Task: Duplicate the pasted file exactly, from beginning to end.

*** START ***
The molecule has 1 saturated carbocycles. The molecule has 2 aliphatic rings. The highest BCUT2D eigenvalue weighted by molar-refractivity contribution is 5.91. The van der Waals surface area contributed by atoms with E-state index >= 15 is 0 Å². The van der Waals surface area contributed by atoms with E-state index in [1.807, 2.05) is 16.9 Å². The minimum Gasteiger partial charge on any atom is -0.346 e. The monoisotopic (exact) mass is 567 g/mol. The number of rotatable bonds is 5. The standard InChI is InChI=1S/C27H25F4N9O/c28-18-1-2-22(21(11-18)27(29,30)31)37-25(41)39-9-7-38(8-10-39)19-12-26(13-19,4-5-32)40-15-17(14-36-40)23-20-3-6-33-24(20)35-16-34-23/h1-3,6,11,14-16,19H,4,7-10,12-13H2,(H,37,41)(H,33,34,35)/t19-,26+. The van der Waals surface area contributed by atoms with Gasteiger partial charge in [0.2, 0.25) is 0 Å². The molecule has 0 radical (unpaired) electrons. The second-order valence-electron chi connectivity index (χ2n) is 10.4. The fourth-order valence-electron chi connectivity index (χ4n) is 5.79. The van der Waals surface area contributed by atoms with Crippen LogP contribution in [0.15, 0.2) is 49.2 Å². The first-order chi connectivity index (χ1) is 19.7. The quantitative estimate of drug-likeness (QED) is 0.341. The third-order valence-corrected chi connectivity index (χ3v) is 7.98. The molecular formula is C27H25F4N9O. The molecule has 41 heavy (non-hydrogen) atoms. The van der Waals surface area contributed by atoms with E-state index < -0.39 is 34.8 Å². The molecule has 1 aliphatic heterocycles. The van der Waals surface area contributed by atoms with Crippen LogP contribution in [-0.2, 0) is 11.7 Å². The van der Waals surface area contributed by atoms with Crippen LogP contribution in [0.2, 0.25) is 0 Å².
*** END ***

The molecule has 1 saturated carbocycles. The molecule has 2 aliphatic rings. The highest BCUT2D eigenvalue weighted by molar-refractivity contribution is 5.91. The van der Waals surface area contributed by atoms with E-state index >= 15 is 0 Å². The van der Waals surface area contributed by atoms with E-state index in [1.807, 2.05) is 16.9 Å². The minimum Gasteiger partial charge on any atom is -0.346 e. The monoisotopic (exact) mass is 567 g/mol. The number of rotatable bonds is 5. The standard InChI is InChI=1S/C27H25F4N9O/c28-18-1-2-22(21(11-18)27(29,30)31)37-25(41)39-9-7-38(8-10-39)19-12-26(13-19,4-5-32)40-15-17(14-36-40)23-20-3-6-33-24(20)35-16-34-23/h1-3,6,11,14-16,19H,4,7-10,12-13H2,(H,37,41)(H,33,34,35)/t19-,26+. The van der Waals surface area contributed by atoms with Gasteiger partial charge in [0.2, 0.25) is 0 Å². The molecule has 0 radical (unpaired) electrons. The second-order valence-electron chi connectivity index (χ2n) is 10.4. The fourth-order valence-electron chi connectivity index (χ4n) is 5.79. The van der Waals surface area contributed by atoms with Crippen LogP contribution in [0.15, 0.2) is 49.2 Å². The first-order chi connectivity index (χ1) is 19.7. The quantitative estimate of drug-likeness (QED) is 0.341. The third-order valence-corrected chi connectivity index (χ3v) is 7.98. The molecular formula is C27H25F4N9O. The molecule has 41 heavy (non-hydrogen) atoms. The van der Waals surface area contributed by atoms with E-state index < -0.39 is 34.8 Å². The molecule has 1 aliphatic heterocycles. The van der Waals surface area contributed by atoms with Crippen LogP contribution in [-0.2, 0) is 11.7 Å². The van der Waals surface area contributed by atoms with Crippen LogP contribution in [0.2, 0.25) is 0 Å².